Nouns and verbs in Chinese are processed differently: Evidence from an ERP study on monosyllabic and disyllabic word processing

Quansheng Xia, Lan Wang, Gang Peng

Research output: Journal article publicationJournal articleAcademic researchpeer-review

11 Citations (Scopus)


This event-related potential (ERP) study aims to investigate the neural processing of nouns and verbs in Chinese, especially the processing of monosyllabic nouns (MNs) and verbs (MVs) versus disyllabic nouns (DNs) and verbs (DVs). All four types of words were embedded in syntactically well-defined contexts and a semantic relatedness judgment task was performed. Results showed that, regardless of the number of syllables, verbs elicited more negative N400 than nouns, which may be due to the semantic difference between object and action rather than concreteness or imageability. Furthermore, DVs elicited a greater N1 and a smaller late positive component than DNs whereas such differences were absent in the comparison between MNs and MVs. The N1 and late positive component seem to reflect the early detection and late integration of the syntactic mismatch between the verb contexts and noun usage of DVs, respectively. The findings of the current study indicated that the word class effect in Chinese is due to the semantic differences between nouns and verbs, calling into attention the importance of distinguishing monosyllabic words from disyllabic words when examining the word class effect in Chinese.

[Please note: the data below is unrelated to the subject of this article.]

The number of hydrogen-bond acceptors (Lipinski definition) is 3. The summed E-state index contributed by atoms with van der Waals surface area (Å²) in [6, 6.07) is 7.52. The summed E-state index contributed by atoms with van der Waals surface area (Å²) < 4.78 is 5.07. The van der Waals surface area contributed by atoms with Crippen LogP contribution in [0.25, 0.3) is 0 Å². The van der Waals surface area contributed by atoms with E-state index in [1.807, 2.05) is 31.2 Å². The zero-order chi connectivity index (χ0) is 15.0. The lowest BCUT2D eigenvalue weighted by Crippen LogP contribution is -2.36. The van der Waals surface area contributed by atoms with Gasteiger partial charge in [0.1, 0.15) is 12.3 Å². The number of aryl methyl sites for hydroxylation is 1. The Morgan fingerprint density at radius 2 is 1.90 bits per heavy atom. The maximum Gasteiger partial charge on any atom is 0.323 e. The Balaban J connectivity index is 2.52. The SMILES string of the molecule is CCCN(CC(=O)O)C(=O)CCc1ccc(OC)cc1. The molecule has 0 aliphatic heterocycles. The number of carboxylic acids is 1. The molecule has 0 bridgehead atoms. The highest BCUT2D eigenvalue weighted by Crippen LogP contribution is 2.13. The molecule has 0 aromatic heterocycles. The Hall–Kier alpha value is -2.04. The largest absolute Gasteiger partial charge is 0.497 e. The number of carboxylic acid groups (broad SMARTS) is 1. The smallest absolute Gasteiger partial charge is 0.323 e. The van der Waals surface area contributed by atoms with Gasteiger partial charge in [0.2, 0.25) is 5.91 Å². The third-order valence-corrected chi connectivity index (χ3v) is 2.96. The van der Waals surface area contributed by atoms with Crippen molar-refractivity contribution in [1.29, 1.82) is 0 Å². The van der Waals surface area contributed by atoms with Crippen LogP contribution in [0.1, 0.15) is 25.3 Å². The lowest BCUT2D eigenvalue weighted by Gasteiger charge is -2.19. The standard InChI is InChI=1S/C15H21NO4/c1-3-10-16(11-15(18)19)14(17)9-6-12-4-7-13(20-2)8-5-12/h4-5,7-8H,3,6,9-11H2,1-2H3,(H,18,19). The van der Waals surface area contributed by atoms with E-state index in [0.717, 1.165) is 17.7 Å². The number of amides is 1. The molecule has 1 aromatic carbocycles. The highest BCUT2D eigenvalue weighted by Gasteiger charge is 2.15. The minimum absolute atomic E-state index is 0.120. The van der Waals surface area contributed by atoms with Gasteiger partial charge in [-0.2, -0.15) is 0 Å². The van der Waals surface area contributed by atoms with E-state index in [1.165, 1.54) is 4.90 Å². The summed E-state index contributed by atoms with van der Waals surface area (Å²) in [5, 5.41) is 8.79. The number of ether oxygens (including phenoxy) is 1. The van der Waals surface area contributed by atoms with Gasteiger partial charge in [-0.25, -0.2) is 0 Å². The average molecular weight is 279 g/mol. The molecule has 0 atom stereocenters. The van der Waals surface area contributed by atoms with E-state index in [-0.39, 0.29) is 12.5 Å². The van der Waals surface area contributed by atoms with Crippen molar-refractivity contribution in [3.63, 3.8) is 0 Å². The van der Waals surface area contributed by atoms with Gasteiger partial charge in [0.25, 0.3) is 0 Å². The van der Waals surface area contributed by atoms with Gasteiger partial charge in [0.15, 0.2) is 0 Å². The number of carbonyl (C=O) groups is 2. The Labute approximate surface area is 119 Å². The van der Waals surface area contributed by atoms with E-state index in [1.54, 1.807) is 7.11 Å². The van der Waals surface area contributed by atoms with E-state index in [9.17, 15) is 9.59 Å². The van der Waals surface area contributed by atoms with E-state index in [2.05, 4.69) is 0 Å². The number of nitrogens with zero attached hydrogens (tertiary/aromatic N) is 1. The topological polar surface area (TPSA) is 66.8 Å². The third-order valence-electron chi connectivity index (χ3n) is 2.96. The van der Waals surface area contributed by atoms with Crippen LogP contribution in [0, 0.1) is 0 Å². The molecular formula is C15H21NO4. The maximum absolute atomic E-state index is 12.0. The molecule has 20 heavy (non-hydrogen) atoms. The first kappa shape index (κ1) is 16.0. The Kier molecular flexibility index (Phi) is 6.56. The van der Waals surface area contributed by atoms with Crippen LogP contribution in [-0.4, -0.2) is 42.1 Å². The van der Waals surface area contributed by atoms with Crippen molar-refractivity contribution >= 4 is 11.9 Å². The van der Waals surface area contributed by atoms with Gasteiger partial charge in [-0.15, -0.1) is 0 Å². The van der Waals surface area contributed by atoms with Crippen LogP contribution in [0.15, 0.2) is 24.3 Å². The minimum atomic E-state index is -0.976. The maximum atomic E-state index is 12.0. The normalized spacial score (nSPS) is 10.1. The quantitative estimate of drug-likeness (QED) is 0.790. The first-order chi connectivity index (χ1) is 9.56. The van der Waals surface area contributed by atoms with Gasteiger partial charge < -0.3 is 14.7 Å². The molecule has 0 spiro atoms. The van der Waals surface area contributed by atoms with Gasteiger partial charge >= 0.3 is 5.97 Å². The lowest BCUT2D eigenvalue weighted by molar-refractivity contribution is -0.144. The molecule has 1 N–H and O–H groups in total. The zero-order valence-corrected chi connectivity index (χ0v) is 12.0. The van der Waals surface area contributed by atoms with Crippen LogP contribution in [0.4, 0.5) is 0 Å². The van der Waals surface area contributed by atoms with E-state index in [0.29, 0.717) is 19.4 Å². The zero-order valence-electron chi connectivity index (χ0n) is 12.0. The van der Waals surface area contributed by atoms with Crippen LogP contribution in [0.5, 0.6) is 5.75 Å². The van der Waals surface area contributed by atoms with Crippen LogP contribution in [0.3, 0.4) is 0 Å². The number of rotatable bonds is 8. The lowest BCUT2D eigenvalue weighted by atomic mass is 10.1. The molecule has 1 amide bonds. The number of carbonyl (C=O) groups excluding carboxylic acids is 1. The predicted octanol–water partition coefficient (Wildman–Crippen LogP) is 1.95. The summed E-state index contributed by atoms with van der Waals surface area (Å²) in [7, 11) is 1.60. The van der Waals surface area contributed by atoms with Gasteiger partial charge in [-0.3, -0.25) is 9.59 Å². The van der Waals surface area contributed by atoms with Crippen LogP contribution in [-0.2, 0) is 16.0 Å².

Original languageEnglish
Pages (from-to)66-78
Number of pages13
JournalJournal of Neurolinguistics
Publication statusPublished - 1 Nov 2016


  • Chinese
  • Late positive component
  • N1
  • N400
  • Syntactic ambiguity
  • Word class effect

ASJC Scopus subject areas

  • Experimental and Cognitive Psychology
  • Arts and Humanities (miscellaneous)
  • Linguistics and Language
  • Cognitive Neuroscience

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